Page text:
Although three teams lost all three games in the group stage of the 2002 World Cup, Slovenia’s struggles were more legitimate and not as bad. Rather, it was the performances of Saudi Arabia and China PR that proved worrisome.
Ahead of the 2002 World Cup, Saudi Arabia stormed through qualifying early, amassing 47 goals in 14 qualifiers. However, Saudi Arabia, despite winning 4-1 against Thailand, only qualified when Iran lost at Bahrain 3-1, overtaking Iran for one of two automatic berths from Asia. However, Saudi Arabia was not like the teams they fielded at major tournaments since 1992, even under its captain Sami Al-Jaber. The number of goals Saudi Arabia gave up in qualifying would was eight: that would be the same number or goals Saudi Arabia gave up against Germany, as Saudi Arabia failed to score and allowed 12 goals, while also losing to Cameroon and the Republic of Ireland.
Just as bad as Saudi Arabia was China PR, playing in the World Cup for the first time. China, led by its talismanic Hao Haidong, benefited when Japan and South Korea were awarded hosting duties and in the process stormed through qualifying by outscoring its opposition 38-5. Unfamiliarity played a factor in China PR’s demise, as the 2002 World Cup marked the nation’s first ever meetings against Costa Rica, Brazil and Turkey. China PR failed to score in its maiden appearance, giving up nine goals in three games.
One of the biggest surprises to qualify for the 2006 World Cup did so thanks to its defense: Serbia and Montenegro, who only allowed one goal in its 10 qualifiers. Serbia and Montenegro had key players scoring as well, including Zvonimir Vukic and Mateja Kezman, the latter whose goal against Bosnia-Herzegovina on Oct. 12, 2005, sent Serbia and Montenegro to the 2006 World Cup.
Serbia & Montenegro got drawn into the “Group of Death,” where its defense collapsed, accentuated by its 6-0 humbling against Argentina in Gelsenkirchen, Germany. That match was sandwiched between a 1-0 loss against the Netherlands and a 3-2 loss to Ivory Coast, the latter where they led 2-0 after 20 minutes.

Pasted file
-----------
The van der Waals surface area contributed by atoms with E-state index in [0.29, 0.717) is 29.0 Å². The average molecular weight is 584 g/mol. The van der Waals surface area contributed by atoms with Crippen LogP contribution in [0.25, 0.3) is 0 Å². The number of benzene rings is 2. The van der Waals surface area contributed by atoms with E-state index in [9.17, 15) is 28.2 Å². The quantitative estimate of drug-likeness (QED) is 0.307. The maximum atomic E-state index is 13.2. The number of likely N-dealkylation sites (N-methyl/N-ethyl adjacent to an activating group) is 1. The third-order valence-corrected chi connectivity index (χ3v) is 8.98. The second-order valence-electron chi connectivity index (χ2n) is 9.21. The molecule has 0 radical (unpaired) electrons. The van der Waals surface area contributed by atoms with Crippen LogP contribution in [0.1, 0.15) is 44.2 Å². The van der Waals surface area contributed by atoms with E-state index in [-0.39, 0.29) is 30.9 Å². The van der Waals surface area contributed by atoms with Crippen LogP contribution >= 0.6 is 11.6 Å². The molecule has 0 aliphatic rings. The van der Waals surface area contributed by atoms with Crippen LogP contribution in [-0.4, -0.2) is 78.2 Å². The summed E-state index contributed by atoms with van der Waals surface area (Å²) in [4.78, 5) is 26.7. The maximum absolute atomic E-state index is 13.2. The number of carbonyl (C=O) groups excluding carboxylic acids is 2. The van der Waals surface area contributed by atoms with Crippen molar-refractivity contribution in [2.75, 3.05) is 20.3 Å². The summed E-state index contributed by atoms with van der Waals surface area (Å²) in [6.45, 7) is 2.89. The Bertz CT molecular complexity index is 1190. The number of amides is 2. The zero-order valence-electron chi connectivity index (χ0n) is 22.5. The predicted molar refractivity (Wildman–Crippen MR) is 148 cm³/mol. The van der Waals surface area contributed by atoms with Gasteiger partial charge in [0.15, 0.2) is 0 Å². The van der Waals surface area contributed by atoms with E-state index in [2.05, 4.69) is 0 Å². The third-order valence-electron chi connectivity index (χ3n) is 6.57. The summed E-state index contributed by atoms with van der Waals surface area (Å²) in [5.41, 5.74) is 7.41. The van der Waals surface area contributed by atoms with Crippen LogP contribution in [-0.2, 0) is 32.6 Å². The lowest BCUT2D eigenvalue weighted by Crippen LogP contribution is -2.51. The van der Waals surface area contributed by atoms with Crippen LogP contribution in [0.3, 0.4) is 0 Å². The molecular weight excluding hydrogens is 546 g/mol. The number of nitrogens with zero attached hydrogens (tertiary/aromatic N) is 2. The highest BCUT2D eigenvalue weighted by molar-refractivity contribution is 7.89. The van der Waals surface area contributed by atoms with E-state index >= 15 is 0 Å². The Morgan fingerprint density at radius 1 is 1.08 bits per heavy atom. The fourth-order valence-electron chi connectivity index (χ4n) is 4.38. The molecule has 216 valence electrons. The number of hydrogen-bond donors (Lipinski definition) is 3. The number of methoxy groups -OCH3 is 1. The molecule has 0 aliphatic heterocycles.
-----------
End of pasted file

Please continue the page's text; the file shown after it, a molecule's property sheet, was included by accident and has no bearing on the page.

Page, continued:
But no nation had performed worse than El Salvador, and to make it more embarrassing, they did so twice, in 1970 and 1982, losing all six games it played in both World Cups, being outscored 22-1 in six games.
En route to qualifying for the 1970 edition, El Salvador needed two playoffs to advance. The first playoff featured a match that would later start the “Football War,” as El Salvador and Honduras met at Mexico City. El Salvador managed to get two late goals to eliminate Honduras 3-2. Just over three months later, Kingston, Jamaica would be the site of another playoff, but this time it would be El Salvador defeating Haiti 1-0 to qualify for the 1970 World Cup. Mexico City’s Estadio Azteca would be the site of El Salvador’s three games at the World Cup, but left the tournament without a goal, losing 3-0 to Belgium, 4-0 to Mexico and 2-0 to the Soviet Union.
Twelve years later, Tegucigalpa, Honduras would be the site of El Salvador’s second qualification, and as was the case 12 years earlier, Honduras defeated Haiti 1-0 and got help from Honduras, as they had a scoreless draw against Mexico, to send El Salvador to the 1982 World Cup. In its first match at the 1982 World Cup, El Salvador broke records for all the wrong reasons in a 10-1 loss to Hungary. Not only did it allow more goals in a World Cup match, but El Salvador allowed more goals that it allowed previously in three matches in Mexico. El Salvador even allowed Hungary’s Laszlo Kiss not only to score a hat trick, but become the first person to do so as a substitute and doing so in the briefest time. El Salvador lost again to Belgium 1-0 and Argentina 2-0 to finish as the worst team in the World Cup again.
Over the years, it does happen that teams do struggle, and what made them bad was the magic and the success that they had in qualifying did not come when it mattered the most: in the FIFA World Cup. This is what these 10 worst teams in the World Cup had to endure: From the luck and success in several qualifiers to ignominy in three group stage games.